By Matthew Kalman
Jerusalem—A judge in Tel Aviv’s small-claims court has fined Tel Aviv University because the institution refused to stop sending a student unsolicited promotional e-mails.
Judge Ronen Ilan fined the university 2,000 shekels (approximately $525) plus 300 shekels ($79) in costs for violating an Israeli law that forbids sending promotional e-mails against the wishes of the recipient.
The university had argued that it supplied and owned the e-mail service, and that students checked off a box when they opened their e-mail accounts that said they agreed to receive commercial messages at the discretion of the university. The judge said the agreement was too general and must be reversible.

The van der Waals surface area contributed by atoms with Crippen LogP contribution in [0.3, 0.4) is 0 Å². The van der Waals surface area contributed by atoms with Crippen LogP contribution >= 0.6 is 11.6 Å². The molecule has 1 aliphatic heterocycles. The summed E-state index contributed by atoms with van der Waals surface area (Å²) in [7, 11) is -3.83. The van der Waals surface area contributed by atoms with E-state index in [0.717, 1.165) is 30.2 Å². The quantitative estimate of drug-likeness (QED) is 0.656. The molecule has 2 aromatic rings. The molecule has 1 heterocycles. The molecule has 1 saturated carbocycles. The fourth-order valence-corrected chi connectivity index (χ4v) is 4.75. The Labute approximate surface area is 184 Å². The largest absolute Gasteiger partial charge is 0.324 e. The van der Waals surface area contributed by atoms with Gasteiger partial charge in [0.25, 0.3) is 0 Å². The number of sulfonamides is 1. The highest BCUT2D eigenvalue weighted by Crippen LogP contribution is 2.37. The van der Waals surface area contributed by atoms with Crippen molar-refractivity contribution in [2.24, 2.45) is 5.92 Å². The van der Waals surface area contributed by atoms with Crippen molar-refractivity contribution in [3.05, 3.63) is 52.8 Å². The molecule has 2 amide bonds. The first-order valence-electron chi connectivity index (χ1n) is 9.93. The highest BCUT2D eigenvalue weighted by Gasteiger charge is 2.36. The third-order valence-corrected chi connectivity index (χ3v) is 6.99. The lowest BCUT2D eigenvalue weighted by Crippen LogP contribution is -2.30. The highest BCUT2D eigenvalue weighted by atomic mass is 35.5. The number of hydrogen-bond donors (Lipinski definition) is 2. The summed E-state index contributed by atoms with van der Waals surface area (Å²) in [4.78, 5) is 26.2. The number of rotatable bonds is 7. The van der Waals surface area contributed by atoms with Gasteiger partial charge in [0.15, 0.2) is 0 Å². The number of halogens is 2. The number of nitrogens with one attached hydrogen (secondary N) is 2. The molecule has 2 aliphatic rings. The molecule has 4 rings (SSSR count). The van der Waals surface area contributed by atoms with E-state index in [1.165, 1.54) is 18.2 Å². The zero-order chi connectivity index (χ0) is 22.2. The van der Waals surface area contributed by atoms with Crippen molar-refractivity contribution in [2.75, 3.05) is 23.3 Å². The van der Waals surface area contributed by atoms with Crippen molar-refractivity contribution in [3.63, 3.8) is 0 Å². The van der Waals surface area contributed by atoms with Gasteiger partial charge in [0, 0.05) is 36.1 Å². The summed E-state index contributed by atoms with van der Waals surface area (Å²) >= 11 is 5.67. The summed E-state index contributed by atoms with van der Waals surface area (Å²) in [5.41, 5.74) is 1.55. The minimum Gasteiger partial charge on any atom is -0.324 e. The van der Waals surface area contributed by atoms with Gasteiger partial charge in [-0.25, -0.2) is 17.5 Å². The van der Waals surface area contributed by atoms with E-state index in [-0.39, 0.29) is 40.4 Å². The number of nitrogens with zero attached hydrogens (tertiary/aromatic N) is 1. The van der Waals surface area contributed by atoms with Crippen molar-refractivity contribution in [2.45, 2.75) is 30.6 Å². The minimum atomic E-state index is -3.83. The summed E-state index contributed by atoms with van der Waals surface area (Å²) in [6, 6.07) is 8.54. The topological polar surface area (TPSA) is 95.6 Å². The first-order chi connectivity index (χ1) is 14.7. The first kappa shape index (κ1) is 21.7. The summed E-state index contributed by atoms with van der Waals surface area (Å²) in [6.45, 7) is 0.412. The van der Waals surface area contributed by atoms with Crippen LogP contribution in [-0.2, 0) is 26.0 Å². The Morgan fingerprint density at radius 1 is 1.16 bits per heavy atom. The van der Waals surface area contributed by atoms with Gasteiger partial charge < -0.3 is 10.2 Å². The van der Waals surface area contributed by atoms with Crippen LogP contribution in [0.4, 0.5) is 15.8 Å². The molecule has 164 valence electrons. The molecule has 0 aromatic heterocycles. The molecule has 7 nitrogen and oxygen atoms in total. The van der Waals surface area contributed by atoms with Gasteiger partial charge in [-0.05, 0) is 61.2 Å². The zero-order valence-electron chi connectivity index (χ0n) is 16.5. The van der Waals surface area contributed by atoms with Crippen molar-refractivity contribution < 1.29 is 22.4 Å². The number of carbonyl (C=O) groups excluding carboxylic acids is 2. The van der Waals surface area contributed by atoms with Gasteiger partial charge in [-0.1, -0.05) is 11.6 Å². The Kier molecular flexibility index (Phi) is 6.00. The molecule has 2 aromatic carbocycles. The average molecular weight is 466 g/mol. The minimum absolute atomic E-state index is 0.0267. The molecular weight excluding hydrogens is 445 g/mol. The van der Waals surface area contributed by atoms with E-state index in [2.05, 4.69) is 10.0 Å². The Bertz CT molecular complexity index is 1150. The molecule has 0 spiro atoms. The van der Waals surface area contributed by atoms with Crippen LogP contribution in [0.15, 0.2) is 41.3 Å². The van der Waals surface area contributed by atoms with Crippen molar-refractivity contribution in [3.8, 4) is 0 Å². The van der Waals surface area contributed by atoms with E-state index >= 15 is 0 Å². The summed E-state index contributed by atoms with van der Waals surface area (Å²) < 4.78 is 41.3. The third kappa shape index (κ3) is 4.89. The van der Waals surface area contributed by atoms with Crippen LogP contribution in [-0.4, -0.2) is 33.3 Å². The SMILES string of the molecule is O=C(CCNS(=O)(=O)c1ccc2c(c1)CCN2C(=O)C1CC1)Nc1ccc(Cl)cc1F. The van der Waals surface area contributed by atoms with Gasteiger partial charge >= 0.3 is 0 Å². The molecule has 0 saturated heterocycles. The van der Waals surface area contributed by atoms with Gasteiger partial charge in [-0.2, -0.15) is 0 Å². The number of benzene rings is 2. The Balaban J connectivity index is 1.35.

Guy Mor, a second-year law student and a member of the editorial board of the Tel Aviv University Law Review, received an e-mail in February promoting a course in English language for business and immediately requested in writing that his name be removed from the distribution list. The university refused on the grounds that it owned the e-mail service and that it was technically impossible to delete one student from the list. After receiving three more e-mails and three more refusals, Mr. Mor filed suit.
A person can agree to receive promotional material and afterwards change his mind, said Judge Ilan in his decision.